Now, in the above table I have assumed that of all the total branches, ~50% are owned branches. I was unable to get a statistical break-up at RBI site showing details of owned & leased branches / offices. However, since PSU banks are old generation banks, they preferred owned model then leased model; which ensure continuity in the operations rather than changing the office multiple times.
Having said that, I propose that these say ~47385 offices / branches of the Banks should be carved out and transferred to separate real estate company. What could be the value of such bank assets? I used a conservative approach at estimating the value of these assets:
I have taken a Rs. 5000 per sq. ft., valuation of the real estate properties. Now, this value of Rs. 5000 is less, given than all the banks have their regional offices in extremely prime areas. In fact, the Nariman Point, Mumbai is filled with full 20 storeyed bank buildings.
How much money has the Government pumped in PSUs and what is their responsibility?
A per Business Standard article dated 4th Sep 2016, the Government of India has pumped in ~INR 22915 cr., in PSU banks as under:
Further, as per the article states, “under Indradhanush roadmap announced last year, the government will infuse Rs 70,000 crore in state banks over four years while they will have to raise a further Rs 1.1 lakh crore from the markets to meet their capital requirements in line with global risk norms Basel-III”.
If we take these two data-points i.e. a) the funding requirement of INR 1.1 L cr. as envisaged by Government , and b) our conservative working of ~1.18 L cr., we believe this presents a unique opportunity for banks to raise money. Undertaking this one time activity will lead to huge capital infusion in the banks without disturbing its operations. A detailed valuation report, title search report, lease / rent yield opportunity, viability needs to be carried out. But, what are speaking of are broad strokes and an idea to re-vitalize the process.
This solution does face many issues which include; raising such capital is the VOLUME. Expecting investors to pour in money to such an extent is difficult. In fact, in USD term this amount translates to USD 17.2 bn. So, ideally the Government of India (via LIC, GIC, etc.) should act as an anchor investor in this REIT fund with by footing in ~50% of the total value, while balance should be raised from pension funds. Now, this investment in the real estate asset is relatively risk free as the investor is not bothered about the banks functioning. You may wonder, how does an investor benefit? The investor will look to make Dollar Denominated Rental Yield of ~6% (net of currency hedge) in India. Which technically means, that the rent of the REIT should be such that it earns 10% annual return to the investors. Further, the government may list such REIT entity in either Indian stock exchange or Singapore Stock exchange. DLF has already done for its rental asset portfolio.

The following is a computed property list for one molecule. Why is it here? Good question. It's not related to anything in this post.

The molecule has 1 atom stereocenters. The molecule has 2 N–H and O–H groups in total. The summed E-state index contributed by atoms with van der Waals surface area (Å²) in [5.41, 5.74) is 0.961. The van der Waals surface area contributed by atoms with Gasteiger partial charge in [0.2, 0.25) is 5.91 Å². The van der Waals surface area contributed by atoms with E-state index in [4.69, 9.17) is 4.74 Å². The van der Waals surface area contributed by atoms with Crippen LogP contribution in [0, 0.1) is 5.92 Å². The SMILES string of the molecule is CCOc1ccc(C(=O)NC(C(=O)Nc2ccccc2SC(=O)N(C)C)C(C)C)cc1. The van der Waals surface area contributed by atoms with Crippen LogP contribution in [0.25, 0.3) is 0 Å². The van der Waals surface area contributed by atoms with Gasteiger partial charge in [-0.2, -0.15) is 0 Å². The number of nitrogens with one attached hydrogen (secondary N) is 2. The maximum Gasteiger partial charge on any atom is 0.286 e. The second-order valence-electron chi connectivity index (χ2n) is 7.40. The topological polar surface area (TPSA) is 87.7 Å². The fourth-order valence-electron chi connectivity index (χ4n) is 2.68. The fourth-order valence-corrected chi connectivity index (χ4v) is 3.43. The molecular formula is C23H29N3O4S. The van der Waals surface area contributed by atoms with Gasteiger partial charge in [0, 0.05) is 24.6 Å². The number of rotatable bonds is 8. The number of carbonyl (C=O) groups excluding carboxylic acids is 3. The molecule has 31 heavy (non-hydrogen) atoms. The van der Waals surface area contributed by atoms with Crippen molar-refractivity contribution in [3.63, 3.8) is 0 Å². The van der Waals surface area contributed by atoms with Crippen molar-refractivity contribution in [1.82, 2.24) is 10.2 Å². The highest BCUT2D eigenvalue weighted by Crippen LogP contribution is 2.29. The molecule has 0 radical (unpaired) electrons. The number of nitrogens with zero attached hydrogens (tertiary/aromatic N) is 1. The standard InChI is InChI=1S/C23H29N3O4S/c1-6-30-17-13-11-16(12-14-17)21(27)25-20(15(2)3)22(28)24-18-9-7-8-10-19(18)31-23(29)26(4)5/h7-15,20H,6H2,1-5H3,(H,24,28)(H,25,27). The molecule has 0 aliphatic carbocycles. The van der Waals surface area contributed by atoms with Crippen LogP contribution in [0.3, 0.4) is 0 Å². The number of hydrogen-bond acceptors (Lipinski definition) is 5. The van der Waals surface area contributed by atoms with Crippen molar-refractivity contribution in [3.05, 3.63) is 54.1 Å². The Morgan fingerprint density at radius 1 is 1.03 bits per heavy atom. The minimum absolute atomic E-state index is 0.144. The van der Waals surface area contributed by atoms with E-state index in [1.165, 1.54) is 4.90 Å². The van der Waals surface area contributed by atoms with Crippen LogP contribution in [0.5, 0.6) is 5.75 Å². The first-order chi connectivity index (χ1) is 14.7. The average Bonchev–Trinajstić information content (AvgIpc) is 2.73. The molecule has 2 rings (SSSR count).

The appetite such capital exists for India, funds like Brookfield Capital have USD 1 bn fund with SBI for its NPA assets. This kind of deal will be win-win for banks and the investors as well the overall banking sectors.
Few operational issues which can create problems are a) payment of state government / local government stamp duty and b) capital gain. The Central Government will have to pass an ordinance exempting such transfer of asset from capital gain and stamp duty. This will boost investor confidence and reduce unnecessary outgo of cash.
We believe radical and innovative financial solution is the key to reviving the Indian banking system. Indian PSU banks are backbone of India’s economic growth and the problems they face are real and need immediate attention. In the next article on NPA, we focus on the CASA / infrastructure portion.